Ever since tabbed browsing hit the mainstream I’ve been hooked. It’s rare to see less than a handful of tabs open in my web browser at any time. Whether I’m developing, checking email, or just surfing around, I can never seem to have enough tabs! But there’s one thing about this incredible feature that has really bugged me since Day One — one that seems to have gone completely unnoticed by all of the browser makers to-date.
Why can’t I see my homepage when I open a new tab?
It may seem trivial or silly to complain about, but to me the idea of anything but my homepage opening in a new tab is counterintuitive. For example, if you open a brand new browser window what do you expect to see? Your homepage. If you open any browser (before Safari 4, Opera 9.2, and Google Chrome) what do you expect to see? Your homepage.
People generally know what to do when they see their homepage because it’s familiar to them. Most of them know how to use the address bar to go to another website. Many of them know how to choose a bookmark to quickly get to their favorite places on the web. For the majority of people, having their homepage open up in a new tab is simply what they subconsciously expect to happen.
The tragedy here is that this isn’t currently possible in any browser without the use of a plug-in.
It seems as though browser makers each have their own perspective on what should happen when a new tab is opened. Internet Explorer 8, for example, likes to confuse its users with a mostly empty page to stare at. To spice it up a bit, Microsoft decided to add some infrequently used options that users can click on. How many times have you opened up a new tab because you wanted to “Blog with Windows Live” or “Map [something] with Live Search”? How about “Show copied text”?
These are clearly not options that are useful to users, but considering how well they promote Microsoft’s services, I can understand how they got there.
Firefox is my browser of choice for both development and day-to-day browsing, but sadly, it doesn’t do much better than IE when it comes to new tabs. In fact, I think it does even worse in comparison with IE8. It’s a completely blank page.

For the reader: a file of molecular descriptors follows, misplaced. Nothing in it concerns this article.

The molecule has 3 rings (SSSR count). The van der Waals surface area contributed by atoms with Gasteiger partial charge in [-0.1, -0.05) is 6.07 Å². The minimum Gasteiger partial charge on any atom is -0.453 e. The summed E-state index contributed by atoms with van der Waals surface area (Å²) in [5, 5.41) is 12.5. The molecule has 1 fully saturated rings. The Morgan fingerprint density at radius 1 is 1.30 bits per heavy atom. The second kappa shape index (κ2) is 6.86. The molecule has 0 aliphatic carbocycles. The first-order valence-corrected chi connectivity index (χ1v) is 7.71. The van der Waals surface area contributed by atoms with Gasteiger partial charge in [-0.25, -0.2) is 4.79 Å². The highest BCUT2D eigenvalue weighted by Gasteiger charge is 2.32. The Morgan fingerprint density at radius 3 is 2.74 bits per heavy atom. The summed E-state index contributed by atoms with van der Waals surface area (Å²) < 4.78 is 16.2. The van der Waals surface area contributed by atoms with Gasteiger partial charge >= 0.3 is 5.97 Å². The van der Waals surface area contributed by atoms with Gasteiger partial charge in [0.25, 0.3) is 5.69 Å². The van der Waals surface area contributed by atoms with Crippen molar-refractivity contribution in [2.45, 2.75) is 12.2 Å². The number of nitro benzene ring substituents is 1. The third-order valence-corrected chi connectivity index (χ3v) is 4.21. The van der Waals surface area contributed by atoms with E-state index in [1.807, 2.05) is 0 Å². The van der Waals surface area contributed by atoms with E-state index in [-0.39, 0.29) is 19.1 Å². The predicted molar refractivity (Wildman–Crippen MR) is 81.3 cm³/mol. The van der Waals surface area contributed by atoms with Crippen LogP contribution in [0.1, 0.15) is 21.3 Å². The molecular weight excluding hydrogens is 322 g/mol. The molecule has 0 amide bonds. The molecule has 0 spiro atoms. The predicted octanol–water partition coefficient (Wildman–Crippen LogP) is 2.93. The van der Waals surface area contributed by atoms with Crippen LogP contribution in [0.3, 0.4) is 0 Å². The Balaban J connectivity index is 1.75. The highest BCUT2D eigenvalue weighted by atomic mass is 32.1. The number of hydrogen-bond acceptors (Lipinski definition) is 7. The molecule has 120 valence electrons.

If I’m not mistaken, Opera was the first to come out with the “smart page” when they introduced Speed-Dial in 9.2. Speed Dial allows users to specify up to nine websites from their bookmarks that will appear in a grid for easy access.
It wasn’t long before other browser makers started trying out their own versions of smart pages. Google Chrome made their smart page more useful by adding a search bar, recent bookmarks, and recently closed tabs. As far as smart pages go, this is probably the best of the bunch for functionality, although the nine websites that are automatically chosen aren’t always relevant to your actual use of them.
Finally, Safari 4 introduced a really slick “Top Sites” smart page that works pretty well. And, as usual with Apple products, it looks great. The only problem is that it’s a little too flashy where it should be more functional. For example, click on the Search History box. The page is instantly replaced by a huge, side-scrolling list of websites. Sure it looks nice at first, but as I search through possible results, I can only see one at a time and it’s very jumpy during transitions. I prefer Firefox’s searchable history over this any day.
So where do we go from here? Will the world stop because we can’t open new tabs and see our homepages? Of course not. It hasn’t yet, and we’ve been dealing with it for years. But why? To me, this seems like a no-brainer that should have made the top of the list for possible “new tab candidates”. At the very least, I’d like to see the browser makers add this in as an option somewhere.
Featured image courtesy of smemon.